About me, yesterday my cousin, little sister, and I decorated cookies and we opened presents this morning. I'm super psyched because I got $25 to spend at Borders and $200 to spend anywhere else - though we all know that "anywhere else" is going to be a book store!! Do I hear some 2010 YA novels calling my name? I'll probably post some pics later (I think my aunt took some because we were too busy having fun), though that might be a few days. I also got some other cute stuff - a friendship bracelet, christmas earrings, etc. - that are definitely making me feel all festive right now. We spent all morning playing our new Monopoly Here and Now: The World Edition, which is totally addicting, and I think I'm taking the two kids to watch Alvin and the Chipmunks: The Squeakel or Princess and the Frog tomorrow. Having an excuse to spend some family time is awesome.

Anyways, again, merry christmas, and I look forward to wishing everyone happy new year very, very soon!

Review: After by Amy Efaw

After by Amy Efaw
Amy Efaw's website here.

Publisher: Viking Juvenile; 1 edition (August 11, 2009)
Hardcover: 350 pages
Buy: {amazon}, {b&n}, {book despository}
Summary: from {goodreads}
An infant left in the trash to die. A teenage mother who never knew she was pregnant . . .
Before That Morning, these were the words most often used to describe straight-A student and star soccer player Devon Davenport: responsible, hardworking, mature. But all that changes when the police find Devon home sick from school as they investigate the case of an abandoned baby. Soon the connection is made—Devon has just given birth; the baby in the trash is hers. After That Morning, there’s only one way to define Devon: attempted murderer.
And yet gifted author Amy Efaw does the impossible— she turns Devon into an empathetic character, a girl who was in such deep denial that she refused to believe she was pregnant. Through airtight writing and fast-paced, gripping storytelling, Ms. Efaw takes the reader on Devon’s unforgettable journey toward clarity, acceptance, and redemption.


My Thoughts: After is a heart-wrenching tale about fifteen year-old Devon, straight-A student and headed straight for court. Why? For throwing "IT," her baby, into the trash can. She claims that she never knew, not once during her pregnancy, that she was pregnant. Whether her story is true is up for you to decide...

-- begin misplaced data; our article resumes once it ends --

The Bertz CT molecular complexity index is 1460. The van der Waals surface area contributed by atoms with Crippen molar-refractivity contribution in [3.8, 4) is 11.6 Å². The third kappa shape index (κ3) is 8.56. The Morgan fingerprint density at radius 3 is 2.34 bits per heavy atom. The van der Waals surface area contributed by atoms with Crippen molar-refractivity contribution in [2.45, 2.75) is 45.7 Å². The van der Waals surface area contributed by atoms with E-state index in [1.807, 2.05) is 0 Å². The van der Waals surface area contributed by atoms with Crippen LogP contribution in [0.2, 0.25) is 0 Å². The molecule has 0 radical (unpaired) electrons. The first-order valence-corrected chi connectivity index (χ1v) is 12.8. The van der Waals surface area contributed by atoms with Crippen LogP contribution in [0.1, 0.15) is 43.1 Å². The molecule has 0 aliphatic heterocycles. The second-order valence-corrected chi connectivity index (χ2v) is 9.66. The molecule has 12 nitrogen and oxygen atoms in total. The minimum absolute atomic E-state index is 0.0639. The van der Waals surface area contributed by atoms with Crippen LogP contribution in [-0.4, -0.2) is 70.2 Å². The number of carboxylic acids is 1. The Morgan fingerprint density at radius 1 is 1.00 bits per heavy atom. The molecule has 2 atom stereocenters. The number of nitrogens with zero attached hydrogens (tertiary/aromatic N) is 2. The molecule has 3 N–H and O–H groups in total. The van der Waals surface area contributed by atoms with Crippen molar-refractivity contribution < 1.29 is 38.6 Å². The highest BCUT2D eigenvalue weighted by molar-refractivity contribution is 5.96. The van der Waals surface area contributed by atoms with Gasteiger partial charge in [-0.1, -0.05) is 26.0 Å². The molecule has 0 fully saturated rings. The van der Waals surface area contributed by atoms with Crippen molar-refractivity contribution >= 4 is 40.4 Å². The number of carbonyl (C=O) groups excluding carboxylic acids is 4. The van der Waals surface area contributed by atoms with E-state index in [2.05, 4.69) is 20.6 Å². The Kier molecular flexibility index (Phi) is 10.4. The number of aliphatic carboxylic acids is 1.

I had a extremely hard time rating After. It was so different and the idea so unique that it made it hard for me to see past those aspects and look at the characters. On one hand, I couldn't put this book down. On the other hand, I still don't really know what to make of the book. In the end, I give .5 creativity points and 2-stars for: 1) premise, 2) character, 3) the ending.

Premise: I definitely give props to Amy Efaw for attempting to tackle such a controversial and deep issue - the relationship between a mother and her baby. While it was an interesting and original idea, I really had trouble believing that Devon wouldn't notice her baby for 8 months. Amy Efaw did a solid job explaining why the denial was possible, but I still read the entire book feeling skeptical and questioning Devon's character, wondering what kind of girl she really was to miss the evidence of her developing baby. Though Devon's story was pretty plausible in the beginning, it was difficult for me to continue to believe her in the last couple months. You can avoid as many mirrors as you want, wear baggy clothes 24/7, give yourself excuses upon excuses, but when you're lying in bed and roll over... "What's that? A watermelon snuck into my bed?"

Character: Another problem was that I felt like a spectator instead of being actually involved in the story. I liked hearing Devon's story, but I couldn't bring myself to actually care what she would ultimately be accused of. Even at the end, I still didn't fully comprehend Devon's reasons for hiding her baby, and though I could see where her defiance and independence originated from, I got annoyed at her constant denial and refusals for help. However, I liked how she learned and devloped as the story progressed.